Tuesday, January 6, 2015

More on Display-Centric Movies

I had done a couple of posts on movies where display technology was central to the movie plot (here and here), naming a top ten. Of the ten, there were many other movies that I cold have named e.g. Star Wars, Star Trek, The Matrix, Total Recall, The Avengers); but for better or worse I chose the ten that I did. I recently saw a YouTube posting that I may have omitted a big one... 2001 A Space Odyssey.

The premise of the YouTube video is that the monolith (the 1 x 4 x 9 object that appears at the dawn of human intelligence) is actually a widescreen TV set on end. Although videos are not project on the monolith, it serves as a teaching tool for proto-humans early on in the movie, a means of conveying ideas. Later, when a duplicate appears orbiting Jupiter, it appears as a doorway to other worlds and it eventually transforms into the ultimate immersive display. In function, it exhibits the best of what TV is supposed to do. In physical form, the 4:9 aspect ratio (2.25 width to height) falls beyond the old 1.85 US widescreen standard and just short of the current 2.33 standard. The thickness is greater than what you would currently get in a TV but perhaps it has really good built in sound.

On a tangential subject, over the holidays I saw "The Hobbit, the Battle of the 5 Armies" in 3D. Thankfully, filmmakers have gotten out of the habit of throwing things out of the screen at you with their new-found toy in 3D and the use of 3D was quite acceptable. However, the thing that 3D was really supposed to bring, increased realism was very much lacking in the presentation. The digital projection was sharp and crisp as it is supposed to be, but it gave the overall effect of artificiality. Rather than being as looking through a window, the digital projection makes it painfully obvious the image is a projection. In a recent edition of "The Economist" director Quentin Tarantino describes digital cinema as "The death of Cinema as we know it". The Economist article goes on to state, "Digital projectors cannot match the sheer detail of a pristine 35mm print, nor its rich contrast between the deepest shadows and brightest highlights." However, for me, it was not the lack of detail but the digitized edges (not quite jaggies)that gave a fake feel to the image. Seemingly, this is something that could be corrected with software, however the function of most image enhancement software is edge sharpening rather than edge blurring. Perhaps the role of image post processing in cinema should be re-thought. In any case, as in my 10th selection for display centric movies, "Here's to Film".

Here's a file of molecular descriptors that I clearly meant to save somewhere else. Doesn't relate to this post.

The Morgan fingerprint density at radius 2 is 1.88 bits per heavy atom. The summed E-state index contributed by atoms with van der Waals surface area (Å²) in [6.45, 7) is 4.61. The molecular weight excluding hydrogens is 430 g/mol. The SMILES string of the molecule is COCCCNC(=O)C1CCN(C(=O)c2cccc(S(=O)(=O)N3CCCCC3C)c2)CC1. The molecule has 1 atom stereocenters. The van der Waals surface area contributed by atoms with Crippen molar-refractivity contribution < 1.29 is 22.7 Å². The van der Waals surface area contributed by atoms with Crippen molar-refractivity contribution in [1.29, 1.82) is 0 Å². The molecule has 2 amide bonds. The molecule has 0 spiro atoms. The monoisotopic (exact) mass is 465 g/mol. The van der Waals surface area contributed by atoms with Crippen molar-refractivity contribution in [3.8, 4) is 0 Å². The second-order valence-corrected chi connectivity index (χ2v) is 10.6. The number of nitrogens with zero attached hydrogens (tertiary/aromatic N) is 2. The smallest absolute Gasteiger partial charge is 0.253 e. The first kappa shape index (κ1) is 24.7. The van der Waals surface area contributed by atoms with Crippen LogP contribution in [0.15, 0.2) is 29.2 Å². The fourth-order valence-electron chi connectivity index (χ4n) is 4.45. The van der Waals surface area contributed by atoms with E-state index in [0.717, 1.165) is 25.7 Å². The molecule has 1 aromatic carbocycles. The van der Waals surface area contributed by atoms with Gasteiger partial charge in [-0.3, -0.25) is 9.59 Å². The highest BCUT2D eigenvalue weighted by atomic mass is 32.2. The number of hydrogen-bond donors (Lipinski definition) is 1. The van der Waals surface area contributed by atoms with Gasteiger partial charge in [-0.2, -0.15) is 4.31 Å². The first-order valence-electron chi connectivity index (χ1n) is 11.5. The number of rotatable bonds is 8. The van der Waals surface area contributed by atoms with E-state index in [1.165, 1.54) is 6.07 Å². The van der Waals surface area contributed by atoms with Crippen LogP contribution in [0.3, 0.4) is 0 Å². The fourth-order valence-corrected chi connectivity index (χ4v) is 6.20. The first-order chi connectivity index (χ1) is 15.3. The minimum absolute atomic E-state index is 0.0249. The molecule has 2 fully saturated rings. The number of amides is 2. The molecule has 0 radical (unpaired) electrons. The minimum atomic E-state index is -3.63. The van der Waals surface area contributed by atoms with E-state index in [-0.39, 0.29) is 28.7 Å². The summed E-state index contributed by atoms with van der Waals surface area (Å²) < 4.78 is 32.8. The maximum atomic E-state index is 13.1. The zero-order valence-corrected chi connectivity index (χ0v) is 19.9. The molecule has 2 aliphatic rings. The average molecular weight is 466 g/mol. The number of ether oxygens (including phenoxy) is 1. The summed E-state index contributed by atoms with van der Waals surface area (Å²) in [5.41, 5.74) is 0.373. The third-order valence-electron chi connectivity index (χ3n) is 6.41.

Wednesday, November 26, 2014

OLEDS and Why Your Old CRT TV still Works

Two stories about TV, not directly about OLED, that I will tie together down below. This note is about OLEDs. Although you can not buy a LCD TV that was made in the US, the active matrix LCD was actually invented in the US, in Pittsburgh by Westinghouse. Westinghouse was a prominent TV brand that was developing new technology. Westinghouse did not survive in the TV business long enough to capitalize on their invention because they had a problem at their factory. It seems a worker replaced a steel mesh filter in their water reclaim system with a copper coated steel mesh filter. That put just enough copper into the wash water and just enough wash water residue was left on the TV screen to serve as a phosphor poison. The TV tubes that the Westinghouse factory was making would go dark after about 6 months of use. The resultant recall of half a year’s production put Westinghouse out of the TV business. Parts per billion of copper put them out of business.

Another major brand of TV in those times was General Electric (GE). Although GE made glass for things such as light bulbs and such, GE bought their glass for CRT tubes from others. In addition to making glass, GE had an array of materials technologies including silicones and polycarbonate. At one point, in order to put downward pressure on glass prices, GE threatened to develop a polycarbonate CRT bulb. The glassmakers looked at the threat and determined that although such a product was possible and did have some advantages relative to glass, the product would only last about a year before there was enough inward migration of atmospheric gas to render the polycarbonate CRT non-functional.

The point of both stories is that emissive technologies tend to be sensitive to the most minute amount of contaminants. That is why some of the companies developing OLED technology concentrate on an ultra-clean manufacturing environment. It is also why the other key to OLED’s future is hermaticity. In a CRT, glass provided an absolute hermetic environment. The CRT was made in a clean environment, the inside of the tube, where the phosphors were, was maintained in high vacuum. Further a sacrificial barium “getter” was deposited on the inside of the tube to bind any stray oxygen that was left over from manufacture.

So, the phosphors did their thing in an absolutely pristine environment that was maintained as long as the tube continued to hold its vacuum, which is tantamount to forever for a consumer product. In terms of product chemistry, the environment virtually eliminated any alternative pathways that could be formed between the phosphor in its elevated state and when it drops back down to its base state by emitting a photon. The industry employed other tricks, such as moving to higher and higher voltage phosphors. This brought the product to the point where the phosphor aging was no longer the primary aging limitation but metallization of the glass from decades of electron bombardment.

The high voltage architecture may have some relevance to OLED design as well. But certainly, cleanliness and hermaticity are the key to making OLED technology work.